WASHINGTON -- The exposure of Connecticut Attorney General Richard Blumenthal as a hoaxster boasting of a nonexistent record of service in the Vietnam War is a splendid example of what is known as the Taranto Principle. Someday the Taranto Principle will be taught in all the journalism schools, assuming one or two survive the present detumescence of journalism. Formulated by the inimitable Wall Street Journal editorialist James Taranto, the principle posits that when the liberal mainstream press indulges a liberal politician's deceits or fails to hold the politician accountable for his misbehavior, it encourages the politician to ascend to a higher level of misbehavior.
Thus, for years Sen. Jean-Francois Kerry was wont to boast of his exploits in the Vietnam War. His sympathizers in the press never bothered to remind him or to remind the citizenry that Kerry had embellished his military record and that -- worse! -- upon returning from Vietnam, he cast his lot with the rising anti-war movement. As an opponent of the war, he even was emboldened to appear before Congress and mendaciously testify that his comrades had "personally raped, cut off ears, cut off heads, taped wires from portable telephones to human genitals and turned up the power, cut off limbs, blown up bodies, randomly shot at civilians, (and) razed villages in fashion reminiscent of Genghis Khan."
This garbagespiel was televised nationally, and he should have known that tapes of it were readily available in 2004, when he ran for president. Nonetheless, rather than stress less controversial aspects of his years of public life, he, thanks to the liberal press's indulgence of his exaggerated claims to heroism, made the risky choice of running as a veteran of the Vietnam War. That angered those who had served with him, and their revelations about his service sank his candidacy. The Taranto Principle is vindicated.
It has been vindicated again with the revelations about Blumenthal. For years, he has been fawned over by the liberal press. Pari passu, with the passage of time, he has gone from being a young man who sought five military deferments during the Vietnam War to claiming repeatedly and falsely that he actually served in the war. On the way to making those false claims, he did indeed enlist in the Marine Reserve, but he never served in the war.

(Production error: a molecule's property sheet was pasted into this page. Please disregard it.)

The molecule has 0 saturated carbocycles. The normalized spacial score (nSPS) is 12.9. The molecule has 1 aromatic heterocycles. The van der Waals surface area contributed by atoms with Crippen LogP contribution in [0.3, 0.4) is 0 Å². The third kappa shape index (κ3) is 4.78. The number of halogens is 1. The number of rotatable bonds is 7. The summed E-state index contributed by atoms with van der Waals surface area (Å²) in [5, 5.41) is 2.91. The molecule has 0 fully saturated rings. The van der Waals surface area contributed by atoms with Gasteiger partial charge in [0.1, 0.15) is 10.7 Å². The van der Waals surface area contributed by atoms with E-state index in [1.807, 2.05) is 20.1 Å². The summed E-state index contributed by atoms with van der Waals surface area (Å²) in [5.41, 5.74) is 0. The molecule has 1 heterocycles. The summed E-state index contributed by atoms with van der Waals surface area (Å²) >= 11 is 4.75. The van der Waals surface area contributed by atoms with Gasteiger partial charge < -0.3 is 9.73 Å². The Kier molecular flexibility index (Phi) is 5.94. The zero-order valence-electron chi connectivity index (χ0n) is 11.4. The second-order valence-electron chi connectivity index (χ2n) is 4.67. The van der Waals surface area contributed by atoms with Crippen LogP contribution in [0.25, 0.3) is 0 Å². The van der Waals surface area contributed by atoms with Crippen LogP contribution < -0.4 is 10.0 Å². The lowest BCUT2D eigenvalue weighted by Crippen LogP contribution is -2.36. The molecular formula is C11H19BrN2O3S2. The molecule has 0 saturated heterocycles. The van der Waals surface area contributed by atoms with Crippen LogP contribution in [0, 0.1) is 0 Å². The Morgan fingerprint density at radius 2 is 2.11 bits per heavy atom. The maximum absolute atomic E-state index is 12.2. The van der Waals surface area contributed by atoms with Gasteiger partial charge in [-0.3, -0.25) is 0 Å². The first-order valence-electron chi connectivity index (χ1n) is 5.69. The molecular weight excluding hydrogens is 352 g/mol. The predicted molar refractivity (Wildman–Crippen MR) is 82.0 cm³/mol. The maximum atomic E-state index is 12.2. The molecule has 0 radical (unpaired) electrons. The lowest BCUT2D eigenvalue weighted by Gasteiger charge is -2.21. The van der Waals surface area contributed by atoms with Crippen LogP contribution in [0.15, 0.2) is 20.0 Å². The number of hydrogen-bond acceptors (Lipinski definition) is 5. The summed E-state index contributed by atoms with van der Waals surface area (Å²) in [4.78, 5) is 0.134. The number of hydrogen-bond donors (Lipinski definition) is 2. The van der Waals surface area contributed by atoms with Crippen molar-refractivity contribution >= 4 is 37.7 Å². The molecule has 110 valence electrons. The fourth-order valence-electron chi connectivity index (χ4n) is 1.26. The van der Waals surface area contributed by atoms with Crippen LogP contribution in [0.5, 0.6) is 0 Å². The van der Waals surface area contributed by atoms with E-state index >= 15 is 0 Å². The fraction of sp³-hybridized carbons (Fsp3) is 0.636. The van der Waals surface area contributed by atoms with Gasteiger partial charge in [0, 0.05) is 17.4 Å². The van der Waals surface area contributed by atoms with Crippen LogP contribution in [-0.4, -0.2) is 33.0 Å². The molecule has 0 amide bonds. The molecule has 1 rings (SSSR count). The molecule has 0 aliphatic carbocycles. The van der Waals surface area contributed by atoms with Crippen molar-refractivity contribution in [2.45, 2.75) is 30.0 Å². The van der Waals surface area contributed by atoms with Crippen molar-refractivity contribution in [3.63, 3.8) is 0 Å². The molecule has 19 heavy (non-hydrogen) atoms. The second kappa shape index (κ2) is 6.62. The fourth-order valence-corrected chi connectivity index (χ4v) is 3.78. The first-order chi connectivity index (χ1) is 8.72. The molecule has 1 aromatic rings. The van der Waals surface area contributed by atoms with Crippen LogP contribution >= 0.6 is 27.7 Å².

In a speech in 2008, The New York Times reports, he said, "We have learned something important since the days that I served in Vietnam." At another point in 2008, the Times reports, he informed an audience that he "served during the Vietnam era," concluding that he remembered "the taunts, the insults, sometimes even physical abuse." As recently as a few weeks ago, he publicly recalled being spit upon when he "returned from Vietnam."
Now his campaign for the United States Senate is in grave jeopardy. Perhaps it all could have been avoided if years back the press had taken a look at his claims, reported them and chastened him from making the increasingly bold assertions of nonsense.
As an addendum to the Taranto Principle, let me add an observation. Increasing numbers of candidates for public office, particularly at the national level, seem given to fantasy. They are encouraged to tell dramatic stories about themselves. The press loves it. The politicians are goaded by the Taranto Principle, and it is not long before those stories become total fantasies. Blumenthal is obviously one of those fantasists. Had he not been tripped up this week, he might have soon been telling the electorate about his Medal of Honor. Possibly, if he somehow manages to win the Democratic primary, he still will, and then, when the stakes are so high and the possibility exists that a Republican might beat him, will the Times raise doubts about his Medal of Honor? Taranto will be watching.